Washington DC has lots of parks and open space, but it's not the #1 City park system in the US
I started this piece a few weeks ago, after the release of the annual ranking of urban parks systems by the Trust for Public Land ("ParkScore: D.C. has the nation's best park system, The Trust for Public Land," Washington Post).
Unfortunately, methodological problems with the TPL ranking system results in DC always being ranked in the top 5, because the measurement combines the spaces controlled by the National Park Service and other federal agencies with DC Government owned properties, and it doesn't employ an evaluative framework to determine if there is an adequate range of park types and offerings provided.
(I've complained to TPL about this and they blow it off.)
It's really unhelpful for people like me who argue that the range of park, open space, and recreational programs offered in the city is limited and that we need a robust parks planning initiative, and somehow we need to get many of the non-federal interest parks spaces turned over to DC -- but then DC would have to want to pay for operating these parks, which it doesn't want to do, etc.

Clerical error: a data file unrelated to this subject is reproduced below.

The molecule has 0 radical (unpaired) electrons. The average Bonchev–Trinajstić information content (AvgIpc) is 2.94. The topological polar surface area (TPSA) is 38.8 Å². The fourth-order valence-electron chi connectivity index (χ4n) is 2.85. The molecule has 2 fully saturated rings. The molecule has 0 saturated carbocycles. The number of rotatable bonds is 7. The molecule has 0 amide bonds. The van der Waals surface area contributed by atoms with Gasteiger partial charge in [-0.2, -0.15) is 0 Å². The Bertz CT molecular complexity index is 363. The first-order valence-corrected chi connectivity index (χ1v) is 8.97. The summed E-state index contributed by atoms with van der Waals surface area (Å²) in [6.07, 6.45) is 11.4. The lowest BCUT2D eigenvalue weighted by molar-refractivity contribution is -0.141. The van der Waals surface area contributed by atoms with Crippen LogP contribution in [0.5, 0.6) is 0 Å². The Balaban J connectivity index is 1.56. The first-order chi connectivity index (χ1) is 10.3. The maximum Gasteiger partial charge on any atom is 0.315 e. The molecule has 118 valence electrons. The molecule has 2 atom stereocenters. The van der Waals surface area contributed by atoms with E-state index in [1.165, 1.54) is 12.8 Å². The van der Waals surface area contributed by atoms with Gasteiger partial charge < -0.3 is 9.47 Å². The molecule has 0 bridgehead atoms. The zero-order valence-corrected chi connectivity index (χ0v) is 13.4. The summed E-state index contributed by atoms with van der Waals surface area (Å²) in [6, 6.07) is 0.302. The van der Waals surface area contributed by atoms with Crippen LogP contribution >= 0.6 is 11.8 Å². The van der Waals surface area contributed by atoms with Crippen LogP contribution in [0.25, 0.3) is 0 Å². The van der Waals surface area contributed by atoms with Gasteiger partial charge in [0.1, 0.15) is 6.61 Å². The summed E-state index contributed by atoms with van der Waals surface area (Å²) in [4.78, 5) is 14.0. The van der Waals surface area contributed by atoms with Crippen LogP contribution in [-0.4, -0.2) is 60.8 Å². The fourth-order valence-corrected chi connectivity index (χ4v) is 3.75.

Instead, people counter my criticism with "DC's Park system was ranked #1 by Trust for Public Land."
The recent article in the Washington Post about problems with the Rock Creek Golf Course ("For lease:Three historic public golf courses in the nation's capital that need millions in repairs") reminded me to finish it, along with the repeated ads by DPR in the Express, which includes the line:
"DC's Park system was voted BEST in the USA by The Trust for Public Land"
Golf courses are a perfect example of the problem.
Golfing as a sport has been on the decline for decades ("The Decline of Golf in 2018 - The Perfect Storm Continues For Most Golf Clubs," Golf Operator Magazine.; "Why golf is in decline in America," Economist).
The city doesn't need three golf courses. But that question is not being asked. Especially because the courses are under federal control.
Of course, people don't want golf courses to be converted to non-parks uses because they don't favor development, especially if they live adjacent to the course (this isn't an issue in DC, but is elsewhere, see "Dead Golf Courses Are the New NIMBY Battlefield," CityLab).
That's another issue.